The Maharashtra government's proposal to reserve 90 % of college seats in the state for students from the state board, was struck down on Monday by the Bombay High Court. The government had proposed only 10 % of seats in junior colleges for students from Central Board of Secondary Education (CBSE) and the Indian School Certificate Examinations (ISCE). The rest were for students passing the Class 10 exam conducted by the Maharashtra State Board for Secondary and Higher Secondary Education. Spelling a major setback to the state government, a division bench of the high court comprising Chief Justice Swatanter Kumar and Justice S.C. Dharmadhikari also lambasted the authorities for taking a 'hasty decision' in the matter.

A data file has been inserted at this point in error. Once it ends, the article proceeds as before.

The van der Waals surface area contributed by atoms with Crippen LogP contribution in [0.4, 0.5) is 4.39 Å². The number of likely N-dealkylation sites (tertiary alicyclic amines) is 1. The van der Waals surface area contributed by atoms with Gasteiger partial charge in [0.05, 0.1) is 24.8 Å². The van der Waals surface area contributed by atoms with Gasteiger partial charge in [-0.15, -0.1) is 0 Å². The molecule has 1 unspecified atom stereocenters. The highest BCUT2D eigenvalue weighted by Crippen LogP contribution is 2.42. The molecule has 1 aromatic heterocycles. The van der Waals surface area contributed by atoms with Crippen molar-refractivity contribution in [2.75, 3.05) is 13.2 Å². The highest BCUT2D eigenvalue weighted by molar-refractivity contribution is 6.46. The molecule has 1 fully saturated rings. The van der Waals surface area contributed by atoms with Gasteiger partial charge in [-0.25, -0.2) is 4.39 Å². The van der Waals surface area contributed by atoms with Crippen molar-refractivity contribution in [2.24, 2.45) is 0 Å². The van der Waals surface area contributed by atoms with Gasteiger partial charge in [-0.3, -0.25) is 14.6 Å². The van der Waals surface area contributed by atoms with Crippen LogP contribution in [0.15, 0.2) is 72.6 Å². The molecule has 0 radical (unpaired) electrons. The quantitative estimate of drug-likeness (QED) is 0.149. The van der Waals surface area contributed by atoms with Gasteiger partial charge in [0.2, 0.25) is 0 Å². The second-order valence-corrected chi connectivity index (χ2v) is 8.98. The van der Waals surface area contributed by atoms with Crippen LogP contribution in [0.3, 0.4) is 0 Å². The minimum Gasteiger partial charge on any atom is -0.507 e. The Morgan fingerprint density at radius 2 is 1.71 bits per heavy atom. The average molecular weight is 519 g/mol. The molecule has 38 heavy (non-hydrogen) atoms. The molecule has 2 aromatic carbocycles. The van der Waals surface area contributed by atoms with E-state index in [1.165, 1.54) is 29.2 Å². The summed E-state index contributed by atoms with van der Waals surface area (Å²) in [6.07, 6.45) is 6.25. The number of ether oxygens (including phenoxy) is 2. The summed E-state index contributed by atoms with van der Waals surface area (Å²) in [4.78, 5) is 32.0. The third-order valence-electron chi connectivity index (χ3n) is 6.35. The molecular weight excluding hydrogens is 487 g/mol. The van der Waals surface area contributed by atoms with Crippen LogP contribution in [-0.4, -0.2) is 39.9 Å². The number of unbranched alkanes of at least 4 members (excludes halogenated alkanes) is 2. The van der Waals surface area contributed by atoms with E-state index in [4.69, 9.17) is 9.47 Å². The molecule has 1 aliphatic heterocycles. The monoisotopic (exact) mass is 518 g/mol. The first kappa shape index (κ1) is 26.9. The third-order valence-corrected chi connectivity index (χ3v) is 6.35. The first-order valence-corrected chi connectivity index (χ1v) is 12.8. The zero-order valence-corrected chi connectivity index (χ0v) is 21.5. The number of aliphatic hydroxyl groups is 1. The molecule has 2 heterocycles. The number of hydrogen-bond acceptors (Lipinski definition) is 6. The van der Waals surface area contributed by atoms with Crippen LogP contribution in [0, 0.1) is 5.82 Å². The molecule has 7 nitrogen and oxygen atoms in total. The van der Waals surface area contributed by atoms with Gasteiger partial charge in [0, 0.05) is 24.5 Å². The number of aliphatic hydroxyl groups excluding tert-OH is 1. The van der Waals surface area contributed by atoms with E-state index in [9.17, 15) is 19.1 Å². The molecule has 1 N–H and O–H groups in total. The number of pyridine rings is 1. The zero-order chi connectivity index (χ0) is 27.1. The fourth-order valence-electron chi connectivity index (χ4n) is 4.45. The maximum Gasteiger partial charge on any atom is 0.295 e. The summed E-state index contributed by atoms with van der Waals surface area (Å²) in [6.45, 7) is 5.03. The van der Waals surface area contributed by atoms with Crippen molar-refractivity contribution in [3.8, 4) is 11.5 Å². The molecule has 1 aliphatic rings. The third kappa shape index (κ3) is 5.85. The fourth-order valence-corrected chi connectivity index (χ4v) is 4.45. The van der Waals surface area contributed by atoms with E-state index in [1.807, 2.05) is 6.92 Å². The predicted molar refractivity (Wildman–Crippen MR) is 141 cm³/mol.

This is the second time in two years that the court has pulled up the government for its attempt to ensure that over 200,000 students of the state board get the measured share of seats and that the 25,000 students from other boards did not get an upper hand in admissions to prestigious colleges. The judges' ruling came in the final hearing of a plethora of petitions challenging the government resolution on the 90:10 seat sharing formula, which they termed as 'arbitrary, un-constitutional and taken without application of mind.' The judgement was welcomed by parents of students hailing from the CBSE/ICSE boards who were anxiously waiting for the admissions to begin for the junior colleges for the academic year 2009-2010. The court felt that the classification of students as coming from the state board and non state boards was 'artificial and imaginary.'